Constipation affects, on average, 16% of the population worldwide, and up to 33.5% of those aged 60-110 years old[i]. Due to the tide of hormones, women are more likely to suffer from constipation than men[ii].
The experience of constipation includes: irregular bowel movements, passing stool less than three to five times per week, or the difficulty passing a stool that may require straining, or the insufficient, unsatisfactory, incomplete or painful stool. It may even include an obstruction of the gastrointestinal tract, which sometimes requires surgery.
Reasons for constipation vary and can be multi-dimensional. It can involve diet, colon motility, absorption, inflammation, infection, hormone balance, microbiome balance, genetics, pharmacological (drugs) and environmental (stress) factors.
There are Five Main Reasons for Constipation:
- Diet lacks fibre and vegetables
- Diet too high in proteins and carbs, especially in sugar, starch in processed foods
- Dairy, wheat or other food sensitivity
- Over consumption of dairy (too much cheese)
- Insufficient water intake
- Insufficient microflora (not enough Lactobacillus and Bifidobacterium)[iii]
- Dysbiosis (overgrowth of the wrong kinds of gut bacteria, such as Baceteriodes[iv])
- Small Intestinal Bacterial Overgrowth (SIBO) (root cause may be hypothyroid and migrating motor complex)
- Hypothyroid affecting the migrating motor complex
- Pregnancy, premenopausal, postmenopausal
- Lack of regular daily exercise
4. Supplements and Medications
- Overuse of laxatives
- Supplements such as iron, calcium
- Side effects of prescription drugs such as painkillers (opioids), anti-depressants
- Irritable bowel syndrome or diseases
- Colon cancer
- Lyme’s disease
- Diabetes mellitus
- Nervous system disruption as in spinal cord lesions, Multiple Sclerosis and Parkinson’s disease
- Poor functioning of the pelvic floor muscles
When someone has issues with constipation, the inevitable question that comes to mind, is “what is the person not letting go?” Sometimes when we emotional hold on to something, the body also goes into a holding pattern. In Traditional Chinese Medicine, the large intestine is responsible for “letting go” both physically and emotionally.
Left untreated, constipation can lead to complications. Stool is made of approximately 75% water, 25% expired gut bacteria, unabsorbed or excreted fat and toxins and other unabsorbed matter. Left to sit in the gastrointestinal tract, reabsorption of toxic elements can occur, including toxic byproducts of gut bacteria, plastics, drugs, hormones, bile, and cholesterol. Not to mention accumulation of physical mass.
Symptoms and complications of constipation:
- Accumulated gas in abdomen, bloating abdomen, pain in abdomen
- Headaches and nausea
- Behavioural and emotional problems[v]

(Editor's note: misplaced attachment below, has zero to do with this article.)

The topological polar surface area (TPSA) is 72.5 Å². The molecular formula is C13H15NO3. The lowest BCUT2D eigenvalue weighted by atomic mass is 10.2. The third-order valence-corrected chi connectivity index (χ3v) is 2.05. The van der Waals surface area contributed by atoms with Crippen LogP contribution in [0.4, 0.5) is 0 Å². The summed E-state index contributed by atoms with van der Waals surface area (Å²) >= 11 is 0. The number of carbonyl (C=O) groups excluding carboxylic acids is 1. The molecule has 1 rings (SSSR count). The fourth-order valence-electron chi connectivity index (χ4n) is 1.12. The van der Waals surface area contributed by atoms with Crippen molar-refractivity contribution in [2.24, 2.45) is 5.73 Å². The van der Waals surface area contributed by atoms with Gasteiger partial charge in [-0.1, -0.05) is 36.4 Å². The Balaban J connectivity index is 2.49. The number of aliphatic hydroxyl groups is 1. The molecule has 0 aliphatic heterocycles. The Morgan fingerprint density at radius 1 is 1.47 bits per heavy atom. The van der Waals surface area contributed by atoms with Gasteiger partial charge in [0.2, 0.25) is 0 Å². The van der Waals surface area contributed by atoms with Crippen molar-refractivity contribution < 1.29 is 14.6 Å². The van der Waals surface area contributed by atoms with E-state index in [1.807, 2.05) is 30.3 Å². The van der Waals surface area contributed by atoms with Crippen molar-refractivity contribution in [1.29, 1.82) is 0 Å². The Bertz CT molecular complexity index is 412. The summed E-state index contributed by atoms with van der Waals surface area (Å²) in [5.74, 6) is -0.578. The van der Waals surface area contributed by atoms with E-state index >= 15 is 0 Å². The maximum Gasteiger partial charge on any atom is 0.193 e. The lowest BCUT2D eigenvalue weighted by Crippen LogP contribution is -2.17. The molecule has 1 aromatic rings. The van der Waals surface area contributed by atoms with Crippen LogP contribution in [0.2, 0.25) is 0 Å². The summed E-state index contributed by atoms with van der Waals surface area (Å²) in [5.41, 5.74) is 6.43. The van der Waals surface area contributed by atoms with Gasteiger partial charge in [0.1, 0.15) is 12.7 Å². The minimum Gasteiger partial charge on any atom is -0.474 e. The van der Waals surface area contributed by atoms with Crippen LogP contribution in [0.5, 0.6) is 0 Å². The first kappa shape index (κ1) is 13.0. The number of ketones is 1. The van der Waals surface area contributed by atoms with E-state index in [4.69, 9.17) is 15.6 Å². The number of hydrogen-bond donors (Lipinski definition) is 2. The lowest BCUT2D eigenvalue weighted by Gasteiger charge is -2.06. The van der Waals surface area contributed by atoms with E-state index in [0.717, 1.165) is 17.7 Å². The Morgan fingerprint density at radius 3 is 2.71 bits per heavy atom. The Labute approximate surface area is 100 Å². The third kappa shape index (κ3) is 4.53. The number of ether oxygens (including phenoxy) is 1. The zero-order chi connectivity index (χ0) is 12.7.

- Bleeding may occur while passing stool due to fissures/piles, or from passing hard stool
- Pain and burning in rectum may occur and continue even after passing stool
- Long standing constipation may lead to piles (swollen, dilated veins in rectal canal or anus), anal fissures (tear in the tissue lining of the anus) and rectal prolapse (protrusion of a part or the entire rectum from the anus)
- Abdominal hernia (inguinal hernia/umbilical hernia) may arise from long standing constipation. An abdominal hernia is the protrusion of an organ through the abdominal wall or cavity which normally contains it
Constipation is common, bothersome and often ineffectively treated[vi]. A wholistic approach to the patient helps encompass the multi-factorial contributors to the condition. Herbal, dietary, nutraceutical, homeopathic, genomic and manual therapies are approaches to care included in a functional and naturopathic approach.
[i] Forootan M, Bagheri N, Darvishi M. Chronic constipation: A review of literature. Medicine (Baltimore). 2018 May;97(20):e10631. doi: 10.1097/MD.0000000000010631. PMID: 29768326; PMCID: PMC5976340.
[ii] Huerta-Franco MR, Vargas-Luna M, Somoza X, Delgadillo-Holtfort I, Balleza-Ordaz M, Kashina S. Gastric responses to acute psychological stress in climacteric women: a pilot study. Menopause. 2019 May;26(5):469-475. doi: 10.1097/GME.0000000000001274. PMID: 30586006.
[iii] Dimidi E, Christodoulides S, Scott SM, Whelan K. Mechanisms of Action of Probiotics and the Gastrointestinal Microbiota on Gut Motility and Constipation. Adv Nutr. 2017 May 15;8(3):484-494. doi: 10.3945/an.116.014407. PMID: 28507013; PMCID: PMC5421123.
[iv] Dimidi E, Christodoulides S, Scott SM, Whelan K. Mechanisms of Action of Probiotics and the Gastrointestinal Microbiota on Gut Motility and Constipation. Adv Nutr. 2017 May 15;8(3):484-494. doi: 10.3945/an.116.014407. PMID: 28507013; PMCID: PMC5421123.
[v] Rajindrajith S, Ranathunga N, Jayawickrama N, van Dijk M, Benninga MA, Devanarayana NM. Behavioral and emotional problems in adolescents with constipation and their association with quality of life. PLoS One. 2020 Oct 12;15(10):e0239092. doi: 10.1371/journal.pone.0239092. PMID: 33044960; PMCID: PMC7549826.
[vi] Johanson JF, Kralstein J. Chronic constipation: a survey of the patient perspective. Aliment Pharmacol Ther. 2007 Mar 1;25(5):599-608. doi: 10.1111/j.1365-2036.2006.03238.x. PMID: 17305761.